Encounters Waay Down Under (Antarctica)

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Wistful Reflections of Antarctica

It’s been hard to put into words a final entry wrapping up what I learned and experienced and otherwise savor from my little journey to a slice of Antarctica. Not just because business has taken over my “normal” life back in the northern hemisphere. But also because I’ve been so wistful, and maybe resisting the fact that I’m so far away now. Which is to say Antarctica—in particular Palmer Station, its human and non-human residents, and the majestic vastness and personality of its landscape, stoke my heart.

I’ll let photos do most of the talking (a few here, but more are in the photo gallery on my website).  You can also read several science stories/blog entries I wrote for OnEarth magazine, at www.onearth.org/author/smoran.

 A few memories and reflections:

* Yes, I did take the “polar plunge” into the 31-degrees F Southern Ocean one night, after asking whether anyone had ever died or suffered a heart attack from jumping in (“no” and “no”). It sucked the air right out of me.  I never would have done it if not for the outdoor hot tub we all jumped in right after.

Click to read more ...


Robot-assisted Deepwater Gliders Help Reveal Ocean's Hidden Zones 

The air temperature on this mid-December morning was 31 degrees Fahrenheit, but felt more like 40. Winds were blowing lightly at about 10 miles per hour. In other words, it seemed like a perfect day for launching RU25, a shiny, yellow, missile-shaped autonomous underwater glider, into the Southern Ocean. So a team of Rutgers University researchers checked out two Zodiacs from Palmer Station, and set off to deploy RU25 into the undersurface world.

Click here to continue reading the blog, on OnEarth magazine's website. (It's in two parts. Be sure to read to the epilogue, which reveals that the Rutgers University team successfully launched the RU25 glider after the blog post had originally gone to press.)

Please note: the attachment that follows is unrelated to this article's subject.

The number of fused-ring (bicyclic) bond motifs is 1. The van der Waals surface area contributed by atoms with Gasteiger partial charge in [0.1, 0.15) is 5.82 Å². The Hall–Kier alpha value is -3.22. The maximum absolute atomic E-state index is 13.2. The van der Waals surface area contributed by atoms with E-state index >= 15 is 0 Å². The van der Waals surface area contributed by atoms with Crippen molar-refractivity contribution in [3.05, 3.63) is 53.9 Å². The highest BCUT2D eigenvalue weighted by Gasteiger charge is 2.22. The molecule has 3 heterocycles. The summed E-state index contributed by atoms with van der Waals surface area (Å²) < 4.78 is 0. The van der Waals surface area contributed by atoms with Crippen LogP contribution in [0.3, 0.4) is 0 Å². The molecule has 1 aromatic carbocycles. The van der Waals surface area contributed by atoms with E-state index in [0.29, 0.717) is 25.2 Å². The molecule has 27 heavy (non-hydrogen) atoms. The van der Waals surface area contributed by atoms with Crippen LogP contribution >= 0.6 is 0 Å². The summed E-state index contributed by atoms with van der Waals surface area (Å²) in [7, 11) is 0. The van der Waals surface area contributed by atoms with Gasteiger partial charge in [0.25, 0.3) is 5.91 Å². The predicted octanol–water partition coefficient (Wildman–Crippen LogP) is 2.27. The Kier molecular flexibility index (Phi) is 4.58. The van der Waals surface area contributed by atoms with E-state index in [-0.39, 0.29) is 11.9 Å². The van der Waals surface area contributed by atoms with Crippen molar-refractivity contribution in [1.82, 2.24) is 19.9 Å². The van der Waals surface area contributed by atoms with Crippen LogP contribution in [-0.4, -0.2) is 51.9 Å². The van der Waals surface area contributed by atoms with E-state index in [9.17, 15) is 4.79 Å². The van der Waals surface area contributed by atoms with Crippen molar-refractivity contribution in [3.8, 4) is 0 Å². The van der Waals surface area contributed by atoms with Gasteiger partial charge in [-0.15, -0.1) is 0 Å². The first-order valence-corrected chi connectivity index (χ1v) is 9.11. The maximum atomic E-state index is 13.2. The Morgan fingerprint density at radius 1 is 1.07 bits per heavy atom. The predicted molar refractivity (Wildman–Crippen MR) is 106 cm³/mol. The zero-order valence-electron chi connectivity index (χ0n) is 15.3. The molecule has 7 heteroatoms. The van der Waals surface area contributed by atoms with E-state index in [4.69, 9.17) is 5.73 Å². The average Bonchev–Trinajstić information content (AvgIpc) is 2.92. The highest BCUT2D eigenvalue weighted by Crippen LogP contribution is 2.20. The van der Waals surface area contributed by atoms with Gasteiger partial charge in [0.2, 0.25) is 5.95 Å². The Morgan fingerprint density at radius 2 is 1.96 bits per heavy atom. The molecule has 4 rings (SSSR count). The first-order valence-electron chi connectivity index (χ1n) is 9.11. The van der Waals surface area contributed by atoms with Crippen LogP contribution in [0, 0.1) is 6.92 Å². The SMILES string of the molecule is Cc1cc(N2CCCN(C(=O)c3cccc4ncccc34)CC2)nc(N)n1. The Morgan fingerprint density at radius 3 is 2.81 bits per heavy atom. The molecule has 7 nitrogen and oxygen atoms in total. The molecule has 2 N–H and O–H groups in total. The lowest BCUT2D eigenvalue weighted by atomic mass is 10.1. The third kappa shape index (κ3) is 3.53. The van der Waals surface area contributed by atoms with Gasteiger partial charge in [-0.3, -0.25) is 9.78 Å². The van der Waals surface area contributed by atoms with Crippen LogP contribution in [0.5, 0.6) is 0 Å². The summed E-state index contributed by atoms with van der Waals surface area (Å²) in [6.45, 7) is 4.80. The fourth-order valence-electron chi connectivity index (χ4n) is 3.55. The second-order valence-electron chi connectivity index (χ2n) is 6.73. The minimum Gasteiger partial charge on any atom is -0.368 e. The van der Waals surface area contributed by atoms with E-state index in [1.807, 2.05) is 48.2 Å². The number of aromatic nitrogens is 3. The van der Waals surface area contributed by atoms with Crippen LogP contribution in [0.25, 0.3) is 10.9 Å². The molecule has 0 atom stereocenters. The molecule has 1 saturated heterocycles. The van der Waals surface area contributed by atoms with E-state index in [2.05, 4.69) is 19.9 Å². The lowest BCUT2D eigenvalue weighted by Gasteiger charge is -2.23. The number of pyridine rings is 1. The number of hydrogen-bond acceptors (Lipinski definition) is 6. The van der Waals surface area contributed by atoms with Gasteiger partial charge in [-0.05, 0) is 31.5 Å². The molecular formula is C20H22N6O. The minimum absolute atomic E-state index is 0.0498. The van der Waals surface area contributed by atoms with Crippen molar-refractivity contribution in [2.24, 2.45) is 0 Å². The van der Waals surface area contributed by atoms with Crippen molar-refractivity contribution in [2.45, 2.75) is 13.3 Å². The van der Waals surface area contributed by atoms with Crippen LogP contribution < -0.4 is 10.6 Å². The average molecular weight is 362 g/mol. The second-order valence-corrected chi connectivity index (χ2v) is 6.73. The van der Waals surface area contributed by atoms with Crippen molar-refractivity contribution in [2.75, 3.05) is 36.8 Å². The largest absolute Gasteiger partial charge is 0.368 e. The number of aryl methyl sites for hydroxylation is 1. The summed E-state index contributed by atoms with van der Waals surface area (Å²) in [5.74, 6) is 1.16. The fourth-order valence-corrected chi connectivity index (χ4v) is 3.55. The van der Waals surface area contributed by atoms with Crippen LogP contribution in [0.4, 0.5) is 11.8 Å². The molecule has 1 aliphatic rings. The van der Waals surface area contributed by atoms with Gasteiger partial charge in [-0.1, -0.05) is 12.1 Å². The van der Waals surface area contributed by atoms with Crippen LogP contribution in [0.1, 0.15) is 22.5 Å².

At the Bottom of the World, Bottom of the Food Chain Plays Critical Role

They’re called "the krillers" around Palmer Station, because they’re always on the hunt for Antarctic krill: tiny, shrimp-like crustaceans that form the foundation of the Antarctic food web. On some days the krillers call their Zodiac Psychokrillers. But on this mid-December morning, they chose a more respectable name for their inflatable boat: Sir Ernest Shackleton.

Kim Bernard, an ecologist at the Virginia Institute of Marine Science, College of William and Mary, steered Shackleton to the first of two sites not far offshore from Palmer, where she and her research assistant, Carolina Funkey, could cast a net and troll for as many krill as they could capture without squishing them.

(Click here to continue reading the blog, on OnEarth magazine's website.)


Climate Change Wreaks Havoc on Penguins and Other Charismatics

Our two Zodiacs glided up to tiny Shortcut Island.  Disembarking, we walked up the island's craggy mixture of snow cover, exposed patches of ground moss, and rocks dusted with neon-orange lichen.  I imagined I was in Ireland...an Ireland just under half a mile long, featuring towering glaciers and floating sea ice, 0.7 miles along the southwest coast of Anvers Island from Palmer Station, in Antarctica.

Today I was joining Palmer's resident seabird researcher, Jennifer Blum, and her research assistants Marc Travers and Kelsey Ducklow, to measure skua and southern giant petrel eggs, as well as count and census penguin colonies. It was just one of many data-gathering treks the team will make in the coming months, to assess how the warming climate is affecting seabirds in this part of Antarctica.

(For the complete story go to my OnEarth magazine blog. And follow several science-filled series of blog posts on OnEarth's website. Also, click on my website's "radio" tab for interviews I've conducted while at Palmer with several scientists.)


Crooning Adelie Penguins